The local authorities in Kirkuk cannot provide a count of the people who fled Tuz Khormato last week. “On April 26, some Kurds, Arabs and Turkmen left the town,” said Mohammed Khorshed, director of the organization department at the KDP’s Kirkuk headquarters. Due to the exodus being so recent — and for some, temporary — he does not yet have exact figures on how many fled the late April violence.
Khorshed noted that the recent influx is putting a strain on Kirkuk’s ability to host internally displaced persons. “We have so many already. The camps are big, but not big enough,” he said. Figures from his office indicate that there were 400,000 internally displaced persons in Kirkuk in July 2015 spread across several camps including Layla and Yahyawa. As some families don’t want to return, last week’s migration is sure to have an additional effect on the city’s housing market and camps.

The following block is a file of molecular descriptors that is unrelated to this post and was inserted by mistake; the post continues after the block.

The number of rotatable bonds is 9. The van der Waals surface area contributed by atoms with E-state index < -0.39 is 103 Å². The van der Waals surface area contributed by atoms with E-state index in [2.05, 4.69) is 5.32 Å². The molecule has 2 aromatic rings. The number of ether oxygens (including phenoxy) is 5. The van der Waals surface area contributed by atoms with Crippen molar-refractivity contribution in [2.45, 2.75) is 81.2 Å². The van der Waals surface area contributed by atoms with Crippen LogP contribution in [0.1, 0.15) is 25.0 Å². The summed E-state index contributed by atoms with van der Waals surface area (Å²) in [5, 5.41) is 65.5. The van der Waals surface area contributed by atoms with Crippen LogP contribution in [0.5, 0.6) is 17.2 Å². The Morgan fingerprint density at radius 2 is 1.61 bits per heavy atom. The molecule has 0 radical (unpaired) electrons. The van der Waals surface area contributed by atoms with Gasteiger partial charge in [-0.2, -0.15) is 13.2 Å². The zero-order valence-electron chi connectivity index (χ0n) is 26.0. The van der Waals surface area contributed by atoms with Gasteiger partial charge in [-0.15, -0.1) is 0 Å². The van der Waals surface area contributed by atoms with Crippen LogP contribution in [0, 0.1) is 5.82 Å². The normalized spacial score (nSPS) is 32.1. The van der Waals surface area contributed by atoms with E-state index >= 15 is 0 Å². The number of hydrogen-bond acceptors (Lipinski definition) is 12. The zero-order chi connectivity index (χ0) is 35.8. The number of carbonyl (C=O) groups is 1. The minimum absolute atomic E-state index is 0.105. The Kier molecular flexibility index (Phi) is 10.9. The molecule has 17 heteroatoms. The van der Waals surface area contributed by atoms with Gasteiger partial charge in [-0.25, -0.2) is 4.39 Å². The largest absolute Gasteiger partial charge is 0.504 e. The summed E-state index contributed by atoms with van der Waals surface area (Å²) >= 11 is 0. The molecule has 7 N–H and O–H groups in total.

The clashes in Tuz Khormato are between the peshmerga — the military of Iraqi Kurdistan — and the Popular Mobilization Units, groups of largely Shiite (and in Tuz Khormato, ethnic Turkmen) fighters formed to fight the Islamic State (IS) in 2014. In 2014, Kirkuk and surrounding locales such as Tuz Khormato were annexed to the Kurdistan Regional Government, although the central government in Baghdad still claims the area.
According to Khorshed’s office, the city is religiously and ethnically mixed at 51% Kurdish, 36% Turkmen and 13% Arab. Some Turkmen dispute these figures.
Members and supporters of the KDP government around Tuz Khormato blame the Popular Mobilization Units for the violence. “The reasons for the fighting are that a few Shiite militias want to take the town for themselves,” said Khorshed.
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